Rhetoric: the art of persuasion

Rhetoric, a term often used in the English language referring to cynicism or a way of not believing in something. But the people who use this word with this meaning do not know the real definition of this word. the word actually means ‘word’ itself. Rhetoric is the opposite of cynicism, it believes in persuasion, in motivation for something, no matter whether its right or wrong, it is the quintessence of convincing someone to do something. And as a result, it is mostly used in speeches, primarily of politicians and debaters, convincing people to favor their party, or organization and disregard the opposition. The art of rhetoric was first found around 367-347 BCE by Aristotle, in Athens. since then, it has never left the world, even before that, it was there, just it didn’t have a particular term referring to it. If you see carefully, you can find rhetoric almost everywhere. suppose when a school is advertising for its high quality education, it is persisting you to believe that it is the best educational facility for your child, hence rhetoric, it may not be in a verbal way, but it is still considered rhetoric. Every advertisement, every political speech, every motivational speech even, can be pointed out as rhetoric. It is as common as a pair of jeans in a garment store, a bad metaphor, but I didn’t get anything else in the spur of the moment, as long as you get what I am saying, it is good.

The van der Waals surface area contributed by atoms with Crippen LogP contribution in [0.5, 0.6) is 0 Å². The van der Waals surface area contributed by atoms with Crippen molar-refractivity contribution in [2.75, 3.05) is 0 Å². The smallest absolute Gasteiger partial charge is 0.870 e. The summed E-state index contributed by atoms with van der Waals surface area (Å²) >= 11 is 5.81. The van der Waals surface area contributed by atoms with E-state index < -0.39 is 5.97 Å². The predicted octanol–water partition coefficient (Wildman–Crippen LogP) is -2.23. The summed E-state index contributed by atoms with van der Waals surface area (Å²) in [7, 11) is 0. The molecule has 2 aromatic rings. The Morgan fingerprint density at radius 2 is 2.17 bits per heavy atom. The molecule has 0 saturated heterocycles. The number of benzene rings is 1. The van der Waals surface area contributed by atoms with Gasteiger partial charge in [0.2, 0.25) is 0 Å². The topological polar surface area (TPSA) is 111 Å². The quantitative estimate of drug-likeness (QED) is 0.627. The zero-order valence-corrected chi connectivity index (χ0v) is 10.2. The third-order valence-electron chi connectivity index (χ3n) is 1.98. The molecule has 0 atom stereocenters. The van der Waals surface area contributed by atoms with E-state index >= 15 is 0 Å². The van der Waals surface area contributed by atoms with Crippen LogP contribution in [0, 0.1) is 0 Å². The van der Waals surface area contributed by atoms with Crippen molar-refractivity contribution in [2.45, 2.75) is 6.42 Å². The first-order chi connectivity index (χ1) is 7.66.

there are three further sub-categories in this field, namely logos, ethos, and pathos. They form what is called the rhetorical triangle. The first is logos, which is the appeal to reason. It uses the help of logical reasoning to help the audience. We often categories it in two modes of appealing, inductive reasoning and deductive reasoning, the latter regularly used with syllogism. The second is ethos, or ‘the ethical appeal’. It often refers to the establishing the credibility of a speaker or a writer. It is often deployed indirectly. The third mode of appeal is pathos, the appeal to the audience’s emotions. These can be positive emotions, like pride or hope, or negative ones, like fear or hatred.

So lets talk about the structure of the a rhetoric thesis. Classical rhetoric divided a composition into five parts: (1) exordium, the introduction; (2) narratio, the statement of the context or situation; (3) confirmatio, the presentation of arguments and facts; (4) refutatio, the presentation and refuting of counterarguments; and (5) peroratio, the conclusion.

you can see many rhetorical modes of appealing in some famous speeches. for example, ‘I have a dream’ by Martin Luther King Jr. Gun control speech by Sarah brady, the inauguration speech by Ronald Reagan, and endless other pieces.

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